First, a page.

This is the tricky one, but formative feedback is improving greatly in online content, especially in simulations and games. There’s plenty of evidence to show that many learning tasks can be completed without teacher intervention. It’s simply a matter of designing top class content.

Live teaching is not a necessary condition for learning. In fact it can be a condition for stopping learners from learning. If e can take some magical motivational dust from games and other media and apply it to learning, we’ll make great gains.

Phase 4 – Free accreditation

At some time in the future, the technology will be able to provide free assessment. Let’s face it, current types of assessment in education and training are often fairly crude. It’s no great stretch of the imagination for it to be largely automated.

The first problem is unique identification. Iris scanning, fingerprints, digital photographs and other cheap techniques will make this very cheap.

As for delivery, the online delivery of assessments, which avoid leaks, can be varied from person to person and really does provide high quality assessment, is already possible.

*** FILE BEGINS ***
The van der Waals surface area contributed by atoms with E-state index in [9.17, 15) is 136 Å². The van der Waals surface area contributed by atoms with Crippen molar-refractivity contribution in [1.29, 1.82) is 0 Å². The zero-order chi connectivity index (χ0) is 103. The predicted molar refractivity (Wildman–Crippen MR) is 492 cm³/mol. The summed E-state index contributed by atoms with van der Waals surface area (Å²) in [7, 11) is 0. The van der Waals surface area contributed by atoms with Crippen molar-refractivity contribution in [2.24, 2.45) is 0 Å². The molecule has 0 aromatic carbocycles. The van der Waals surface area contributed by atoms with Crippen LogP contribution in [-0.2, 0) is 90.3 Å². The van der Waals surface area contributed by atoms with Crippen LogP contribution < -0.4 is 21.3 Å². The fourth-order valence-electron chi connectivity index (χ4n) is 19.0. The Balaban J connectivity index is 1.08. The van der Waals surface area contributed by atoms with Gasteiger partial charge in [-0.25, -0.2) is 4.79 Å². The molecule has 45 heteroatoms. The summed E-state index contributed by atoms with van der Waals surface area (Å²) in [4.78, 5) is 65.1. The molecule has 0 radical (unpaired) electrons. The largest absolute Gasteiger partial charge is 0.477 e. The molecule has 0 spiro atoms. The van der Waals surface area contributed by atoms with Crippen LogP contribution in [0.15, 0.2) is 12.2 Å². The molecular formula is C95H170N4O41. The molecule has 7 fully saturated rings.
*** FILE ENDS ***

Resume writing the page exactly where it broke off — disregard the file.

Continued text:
This frees people up to take the assessment when they’re ready, and not just when it’s convenient for the organisation. It’s about attainment not attendance.

I’m free

I, for one, am already a ‘free learner’. I don’t go on courses, don’t use teachers, yet learn daily online (and offline). I know from the many other people I encounter online that we all read, click on links, use reference material, do academic research, email, blog, Facebook, Tweet to improve our knowledge and skills. The future is free.

Wednesday, October 21, 2009

Web makes you smarter - UCLA study

Last year I had a few drinks and dinner with Steven Johnson, and he was delighted to hear that Flynn, whose data he had used in Everything Bad is Good for You had come round to his hypothesis, that new media was making people smarter. Johnson used f Flynn’s IQ data from the US military that showed a 0.31-0.39 points per annum rise over 46 years. New media doesn’t dumb down, but smartens up, he concluded.


New study from UCLA


A new study has looked specifically at the impact of web use in older subjects. A fMRI-based study from UCLA has just been presented by Teena Moody in Chicago at the Society for Neuroscience, which took scans from 24 normal 55-78 year olds. It showed significant increases in brain activity patterns and increased function after just seven one hour sessions on the web over seven days. The control was the group who did no web activity.


Enhanced cognition